Angela Boord has given us a beautifully written and captivating novel in Fortune’s Fool. This is the story of Kyrra d’Aliente, fallen scion of a powerful house. It’s the story of her fall and the story of her vengeance. More than this, however, it’s a story about family and love and discovering that how we see and understand the world when we’re young - how we’re certain the world works - isn’t always true. Perhaps more central still to the work is this question: is trust possible?
In her debut novel Boord gives us everything we could possibly want in a huge fantasy tome. We’re treated to deep characters with complex motivations and backstories. The story is told from Kyrra’s perspective in two timelines, a present timeline wherein Kyrra searches for Arsenault - her former beau and mentor - and for her own vengeance and a past timeline wherein we see the events that led Kyrra to where she is at the beginning of the novel. The pacing within and between these two timelines is excellent and keeps the pages turning. There’s also some wonderful worldbuilding that intrigues and keeps the reveals coming until the very end. The novel is set in a renaissance Italy inspired setting. What truly stands out, however, is just how deep Boord has gone in her worldbuilding. There are complex political alliances between houses. There are bonds of family and kinship that influence these. There are economic ties, goods and trade, and who controls trade routes that all play a part in the story. What is truly astounding is that Boord manages to communicate all the relevant information without infodumps and in a way that feels natural and not overwhelming. To top it off, we discover a pantheon of gods and a mythology that helps shape this world in a creative and interesting fashion. I loved every moment of it and could barely bring myself to set the book down.
Anyone who knows me also knows I’m a huge fan of magic in my fantasy novels, and the magic in Fortune’s Fool is raw and wild and wonderful. Sometimes magic in fantasy can feel almost sterile, too easily controlled. Boord has given us a magic that is nearly untamable, and yet one that can’t be truly resisted. To top everything off there are marvelous emotional beats that make you ache for the characters you’ve grown to love. I can’t say much more about these without spoilers. What I can say is that this is a character story at its heart and the amount of growth that Kyrra goes through, as well as the various side characters, is nothing short of masterful. One thing I loved about this is that Boord is careful to make sure that the action in the novel communicates emotion. The emotional beats don’t simply come before or after the action, but as part of it. They are integral to one another, and that’s so rare. There was a moment in the story when I had this visceral realization that there are some things worse than death and when a novel can hit me with that sort of emotion, it’s a special piece of storytelling.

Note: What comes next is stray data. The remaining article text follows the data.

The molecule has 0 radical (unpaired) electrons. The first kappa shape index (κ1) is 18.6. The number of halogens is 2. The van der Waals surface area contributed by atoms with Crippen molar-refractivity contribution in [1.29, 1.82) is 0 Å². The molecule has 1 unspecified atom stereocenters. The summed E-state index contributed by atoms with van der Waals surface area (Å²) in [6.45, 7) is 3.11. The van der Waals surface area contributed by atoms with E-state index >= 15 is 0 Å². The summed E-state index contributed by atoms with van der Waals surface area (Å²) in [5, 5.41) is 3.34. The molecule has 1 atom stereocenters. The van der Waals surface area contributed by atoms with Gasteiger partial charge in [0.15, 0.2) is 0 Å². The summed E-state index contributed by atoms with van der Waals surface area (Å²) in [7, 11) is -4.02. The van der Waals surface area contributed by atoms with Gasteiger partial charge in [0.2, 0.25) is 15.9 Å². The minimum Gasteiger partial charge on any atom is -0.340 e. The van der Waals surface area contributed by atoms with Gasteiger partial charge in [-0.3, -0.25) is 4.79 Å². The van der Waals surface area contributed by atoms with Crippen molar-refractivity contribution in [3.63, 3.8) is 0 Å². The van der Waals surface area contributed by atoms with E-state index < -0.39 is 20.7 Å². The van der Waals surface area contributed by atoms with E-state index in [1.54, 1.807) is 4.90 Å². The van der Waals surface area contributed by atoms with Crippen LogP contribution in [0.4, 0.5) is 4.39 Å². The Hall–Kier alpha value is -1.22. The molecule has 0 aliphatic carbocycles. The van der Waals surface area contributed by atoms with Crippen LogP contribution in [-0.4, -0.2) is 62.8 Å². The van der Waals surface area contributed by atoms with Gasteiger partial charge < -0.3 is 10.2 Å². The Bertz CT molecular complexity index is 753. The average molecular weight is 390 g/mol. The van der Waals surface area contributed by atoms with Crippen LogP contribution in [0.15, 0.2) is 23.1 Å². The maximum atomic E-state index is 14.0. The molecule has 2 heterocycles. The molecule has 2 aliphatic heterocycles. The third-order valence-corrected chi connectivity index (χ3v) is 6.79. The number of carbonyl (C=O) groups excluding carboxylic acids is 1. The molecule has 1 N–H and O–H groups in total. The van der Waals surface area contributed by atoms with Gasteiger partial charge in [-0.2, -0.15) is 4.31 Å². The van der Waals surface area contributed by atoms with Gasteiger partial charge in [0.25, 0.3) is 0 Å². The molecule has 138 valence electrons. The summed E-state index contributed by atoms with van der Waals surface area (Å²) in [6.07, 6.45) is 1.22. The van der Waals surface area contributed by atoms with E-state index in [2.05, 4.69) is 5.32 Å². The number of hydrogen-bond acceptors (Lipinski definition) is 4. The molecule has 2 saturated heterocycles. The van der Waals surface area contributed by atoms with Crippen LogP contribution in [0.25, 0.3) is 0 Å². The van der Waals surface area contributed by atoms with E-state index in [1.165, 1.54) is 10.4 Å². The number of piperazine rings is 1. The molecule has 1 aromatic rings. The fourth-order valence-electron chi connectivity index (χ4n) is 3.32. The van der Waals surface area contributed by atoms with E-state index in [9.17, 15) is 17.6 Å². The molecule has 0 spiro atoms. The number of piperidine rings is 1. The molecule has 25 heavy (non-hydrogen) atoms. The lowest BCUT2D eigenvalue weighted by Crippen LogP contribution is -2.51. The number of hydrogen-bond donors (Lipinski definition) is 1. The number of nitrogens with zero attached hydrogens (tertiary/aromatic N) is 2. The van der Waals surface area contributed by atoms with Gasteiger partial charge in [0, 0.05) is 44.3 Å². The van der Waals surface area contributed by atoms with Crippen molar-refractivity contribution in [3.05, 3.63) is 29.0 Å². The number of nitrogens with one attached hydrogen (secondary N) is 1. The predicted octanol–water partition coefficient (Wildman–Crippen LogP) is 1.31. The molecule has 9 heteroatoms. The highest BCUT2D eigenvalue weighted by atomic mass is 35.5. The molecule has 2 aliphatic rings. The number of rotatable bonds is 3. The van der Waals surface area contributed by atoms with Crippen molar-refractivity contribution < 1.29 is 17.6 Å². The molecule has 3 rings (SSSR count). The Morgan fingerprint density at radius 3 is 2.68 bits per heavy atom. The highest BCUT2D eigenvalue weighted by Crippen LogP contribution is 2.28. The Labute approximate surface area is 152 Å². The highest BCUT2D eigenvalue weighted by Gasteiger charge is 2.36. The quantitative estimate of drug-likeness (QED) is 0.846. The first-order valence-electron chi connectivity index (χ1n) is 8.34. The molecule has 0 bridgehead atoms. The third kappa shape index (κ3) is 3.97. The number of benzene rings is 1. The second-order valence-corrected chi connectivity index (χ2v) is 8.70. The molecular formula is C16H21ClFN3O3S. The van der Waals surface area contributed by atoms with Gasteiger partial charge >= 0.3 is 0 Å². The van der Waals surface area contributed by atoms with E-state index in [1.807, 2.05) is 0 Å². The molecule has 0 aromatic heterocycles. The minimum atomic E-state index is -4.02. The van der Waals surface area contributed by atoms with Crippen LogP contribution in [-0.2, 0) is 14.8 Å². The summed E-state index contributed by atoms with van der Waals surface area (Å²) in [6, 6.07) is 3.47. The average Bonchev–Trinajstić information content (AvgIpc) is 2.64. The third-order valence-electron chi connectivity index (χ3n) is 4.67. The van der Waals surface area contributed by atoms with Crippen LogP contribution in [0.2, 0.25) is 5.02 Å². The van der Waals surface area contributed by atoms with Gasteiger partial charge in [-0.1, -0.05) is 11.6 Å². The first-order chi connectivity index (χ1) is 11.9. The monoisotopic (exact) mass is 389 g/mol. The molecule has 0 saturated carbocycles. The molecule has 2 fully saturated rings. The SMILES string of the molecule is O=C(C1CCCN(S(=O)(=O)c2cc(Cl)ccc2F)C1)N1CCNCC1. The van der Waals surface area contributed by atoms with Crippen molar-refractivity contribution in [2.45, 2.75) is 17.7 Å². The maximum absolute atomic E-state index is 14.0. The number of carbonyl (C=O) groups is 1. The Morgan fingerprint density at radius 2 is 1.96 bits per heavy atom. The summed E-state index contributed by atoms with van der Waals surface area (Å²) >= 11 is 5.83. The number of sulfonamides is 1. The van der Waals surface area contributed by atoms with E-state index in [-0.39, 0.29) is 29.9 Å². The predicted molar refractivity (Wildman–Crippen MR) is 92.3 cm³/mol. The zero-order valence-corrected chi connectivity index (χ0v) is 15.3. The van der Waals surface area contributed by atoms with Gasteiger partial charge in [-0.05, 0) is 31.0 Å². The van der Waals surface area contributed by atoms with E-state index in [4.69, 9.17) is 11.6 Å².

There isn’t much to criticize in this novel. In the first twenty percent of the novel the pacing seemed a little slow, but the characters and setting were so gripping that I hardly noticed. There was a section toward the middle of the novel where I felt like the focus was so strongly on Kyrra and Arsenault that side characters weren’t being fleshed out as much as they might. Some may be intimidated by the length of the novel, it clocks in at well over 200,000 words. Those words are put to such wonderful use, however, that I can’t possibly consider their number a negative.
Boord has given us a rare novel that combines crisp, cadenced prose with wonderful, deep, complex characters and a twisting plot that keeps you guessing all set in a brilliantly realized fantasy world. It will appeal especially to fans of Robin Hobb, with prose every bit as evocative and characters every bit as authentic as that master storyteller. Fortune’s Fool should be on the top of your TBR pile. This is a rare piece of storytelling that is beautiful, compelling, and demands to be read. I can’t wait for the sequel and to see what gems Boord shares with us next.
Review by Calvin Park
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